Chicago Eases Some COVID-19 Restrictions On Bars, Restaurants


Six months into the pandemic with ‘sufficient progress’ made against COVID-19, Chicago Mayor Lori Lightfoot plans to loosen some restrictions on businesses beginning on Thursday.

Bars can once again serve customers inside and, along with restaurants, serve alcohol until 1 a.m. Some businesses, including restaurants and health and fitness centers, can expand capacity to 40%. Groups of kids who attend after-school programs can get a little bigger, and facials and shaves can resume.

Lightfoot announced the changes in a statement on Monday, saying they are possible because the city has improved several key metrics that government and public health leaders use to guide how much or little to restrict to slow the spread of the new coronavirus.

The move also comes as businesses already devastated by the coronavirus prepare for what they fear could be a brutal fall and winter if even more sales dry up.

“Over the past six months, we have asked so much of our business community. But each time, our businesses have stepped up to the plate,” Lightfoot said in the statement. “Thanks to this cooperation, we have met this challenging moment with grace, commitment and resilience, and the sacrifices made by our businesses, workers and residents have saved countless lives. This next step in our reopening is good news for business owners as well as the communities they serve and the thousands of residents that work for them.”

Lightfoot is also expected to announce at a news conference Monday further guidance about how to celebrate Halloween safely.

Here’s what’s driving Lightfoot’s decision to ease up restrictions on businesses: Chicago has the lowest rates of people hospitalized for the virus or dying of it in months, with an average of two to three deaths per day compared to about 50 a day during the peak of the pandemic this spring, the city said. The so-called positivity rate for the percentage of people who test positive for COVID-19 is 4.5%.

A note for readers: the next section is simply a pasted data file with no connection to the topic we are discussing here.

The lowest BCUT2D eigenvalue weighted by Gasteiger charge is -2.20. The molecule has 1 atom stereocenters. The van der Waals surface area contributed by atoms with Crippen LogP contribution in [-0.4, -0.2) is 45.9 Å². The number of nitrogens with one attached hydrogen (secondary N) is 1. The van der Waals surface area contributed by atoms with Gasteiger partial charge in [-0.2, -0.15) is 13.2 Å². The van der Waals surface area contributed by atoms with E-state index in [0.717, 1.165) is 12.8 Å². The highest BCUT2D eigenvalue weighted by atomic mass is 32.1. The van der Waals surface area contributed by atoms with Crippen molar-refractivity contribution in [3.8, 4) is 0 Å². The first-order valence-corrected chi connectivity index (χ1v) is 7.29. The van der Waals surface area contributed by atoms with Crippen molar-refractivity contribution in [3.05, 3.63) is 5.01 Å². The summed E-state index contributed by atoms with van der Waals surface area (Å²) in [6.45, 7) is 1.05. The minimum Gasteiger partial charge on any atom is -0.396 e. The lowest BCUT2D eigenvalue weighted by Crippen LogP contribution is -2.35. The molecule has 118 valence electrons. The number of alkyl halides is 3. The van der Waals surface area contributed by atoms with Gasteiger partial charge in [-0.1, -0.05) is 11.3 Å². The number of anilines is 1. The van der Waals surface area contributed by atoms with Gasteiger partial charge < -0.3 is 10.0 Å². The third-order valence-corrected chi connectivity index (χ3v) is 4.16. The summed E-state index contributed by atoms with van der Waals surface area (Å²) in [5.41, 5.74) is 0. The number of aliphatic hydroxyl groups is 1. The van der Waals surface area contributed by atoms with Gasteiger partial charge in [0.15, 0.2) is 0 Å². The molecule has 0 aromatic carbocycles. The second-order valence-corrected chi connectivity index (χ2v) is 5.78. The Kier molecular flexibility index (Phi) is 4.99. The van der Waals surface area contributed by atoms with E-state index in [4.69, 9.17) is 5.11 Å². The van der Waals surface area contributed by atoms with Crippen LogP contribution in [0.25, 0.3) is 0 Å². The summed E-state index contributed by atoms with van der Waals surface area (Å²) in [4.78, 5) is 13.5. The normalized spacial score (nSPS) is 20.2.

COVID-19 continues to disproportionately affect Black and Latino communities, Lightfoot’s statement said, adding that Chicago officials will watch trends closely, especially among essential workers and people of color.

Here are more details about some of the restrictions City Hall plans to loosen:

  • Restaurants, health and fitness centers, personal services, nonessential retail and other businesses that were limited to 25% indoor capacity can increase that to 40%. Businesses still will be limited to a total of 50 customers within one room or space at restaurants and other venues, as well as no more than six people per table. Restaurant customers have to wear a mask at all times inside, except when “actively” eating and drinking.
  • Breweries, taverns, bars and other businesses that serve alcohol without a food license can reopen with indoor seating at 25% capacity or 50 people, whichever is fewer. Customers still can only stay for up to two hours, and bars without food have to make food available, such as handing out menus or partnering with other food establishments. Customers have to be seated when eating, drinking or ordering. These businesses can sell alcohol until 1 a.m. The city wants restaurants and bars to get emails and phone numbers from patrons too, for possible contact tracing.
  • Businesses that sell alcohol to go, such as liquor and grocery stores, still only can only do so until 9 p.m.
  • Fitness and health classes, as well as after school programs, can increase group sizes from 10 to 15 people.
  • Facials, shaves and other services that require people to remove masks and other face coverings are allowed once again.

The city also announced a partnership with Tock to provide a free six-month subscription service to restaurants and bars in low-income areas that don’t have a reservation system. The system also would give businesses the ability to keep customers’ cell phone numbers and email addresses to follow up with should someone get the coronavirus.

“Overall, we are heading in the right direction, and this affords us an opportunity to further re-open the city and to do so gradually and safely,” Chicago Public Health Commissioner Dr. Allison Arwady said in the statement. “But I can’t emphasize this enough: Chicagoans need to continue to follow the public health guidance — wearing masks, social distancing, frequent hand washing and staying home when sick — or we risk falling back and experiencing another rise in cases.”

Kristen Schorsch covers public health on WBEZ’s politics and government desk. Follow her @kschorsch.

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